Liberian rebel commander shouts out at start of Swiss trial for cannibalism, rape


A former rebel commander accused of involvement in killing civilians, rape and eating pieces of a school teacher’s heart during Liberia’s civil war decried his long pre-trial detention in an outburst as proceedings began in Switzerland on Thursday.

The trial is just one of a handful of cases brought to international courts in connection with the West African country’s 1989-2003 civil war, which became a byword for savagery and killed hundreds of thousands of people.

The defendant, 45-year-old Alieu Kosiah, denies the charges. His lawyer said Kosiah, who was arrested in Switzerland in 2014, was not present in the area in question when the alleged crimes were committed.

Dressed in a shirt and black suit, Kosiah listened attentively and took regular notes, briefly responding to opening questions from the judge.

Asked if he knew what crimes he was accused of, he said: “Yes of course.” He later interrupted proceedings, shouting: “I was targeted…I have been six years in prison pre trial,” before apologising for the outburst. A witness in court said he appeared to be shaking.

Kosiah’s alleged crimes are listed by the Swiss court as “recruitment and use of a child soldier, forced transportation, looting, cruel treatment of civilians, attempted murder, murder (directly or by order), desecration of a corpse and rape”.

Kosiah, a teenager when the conflict involving thousands of child soldiers began, became one of the so-called ‘big men’ in the rebel faction ULIMO which fought against the troops of warlord Charles Taylor in the remote Lofa County in the 1990s.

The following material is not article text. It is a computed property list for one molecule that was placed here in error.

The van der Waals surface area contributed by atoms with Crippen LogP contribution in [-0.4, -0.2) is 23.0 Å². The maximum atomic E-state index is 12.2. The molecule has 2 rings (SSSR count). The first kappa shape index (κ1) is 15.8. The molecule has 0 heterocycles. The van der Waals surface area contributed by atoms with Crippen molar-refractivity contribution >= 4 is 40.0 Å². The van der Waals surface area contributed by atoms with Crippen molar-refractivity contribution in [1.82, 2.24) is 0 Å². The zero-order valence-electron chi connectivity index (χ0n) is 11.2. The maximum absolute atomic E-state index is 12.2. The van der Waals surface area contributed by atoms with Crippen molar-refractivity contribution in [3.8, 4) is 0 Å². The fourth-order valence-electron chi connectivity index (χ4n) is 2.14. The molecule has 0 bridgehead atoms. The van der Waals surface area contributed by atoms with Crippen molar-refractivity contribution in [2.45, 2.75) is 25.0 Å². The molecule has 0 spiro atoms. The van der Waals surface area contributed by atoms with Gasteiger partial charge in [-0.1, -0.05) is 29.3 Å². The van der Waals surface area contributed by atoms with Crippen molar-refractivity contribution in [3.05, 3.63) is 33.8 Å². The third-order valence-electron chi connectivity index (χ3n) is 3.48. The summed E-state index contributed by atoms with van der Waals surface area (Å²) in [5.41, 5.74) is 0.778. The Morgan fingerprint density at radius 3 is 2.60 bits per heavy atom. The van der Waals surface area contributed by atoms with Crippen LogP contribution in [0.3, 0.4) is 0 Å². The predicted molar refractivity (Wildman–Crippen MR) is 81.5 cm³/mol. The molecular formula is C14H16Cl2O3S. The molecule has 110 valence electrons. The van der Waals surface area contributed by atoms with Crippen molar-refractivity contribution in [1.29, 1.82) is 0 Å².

The indictment says that he killed or participated in the killing of 18 civilians, forced a displaced woman to be his “wife”, raping her repeatedly, and that he recruited a 12-year-old boy as his personal bodyguard.

In one alleged incident, Kosiah joined fighters in eating slices of an assassinated man’s heart off a metal plate. Acts of cannibalism were not uncommon in the conflict.

Kosiah, who has given testimony to Swiss prosecutors, has not yet pleaded in court and is due to be heard next week.

“According to Mr. Alieu Kosiah, one of the big problems with this case is he had not yet arrived in Lofa (county) at the time of the crimes he supposedly committed there,” his lawyer Dimitri Gianoli told Reuters before the trial.

“(He) has always been very clear on his whereabouts in Liberia and the court filings include testimonies collected in Switzerland that confirm it.”

The case before a three-judge panel at the Federal Criminal Court in Bellinzona is a first for Switzerland under a 2011 law allowing prosecution for war crimes committed anywhere. The Swiss Attorney General’s office has said the case took a long time to prepare partly because of a lack of help from Liberian authorities.

Lawyers for Liberian victims are opposed to a court decision to postpone their hearings until next year due to COVID-19, effectively preventing them from hearing Kosiah in person.

The court is also mulling video link testimonies.

“It would be cruel to deny our clients the chance to be present with us,” Alain Werner, a lawyer representing four plaintiffs, said in court, explaining that it could help them heal. Kosiah’s lawyer Gianoli said their presence was not necessary. “Your tribunal is not a theatre,” he told the judges.

Liberia has never prosecuted its war criminals despite a recommendation to do so by its Truth and Reconciliation Commission more than 10 years ago. Former warlords retain positions of power and witnesses are reluctant to come forward.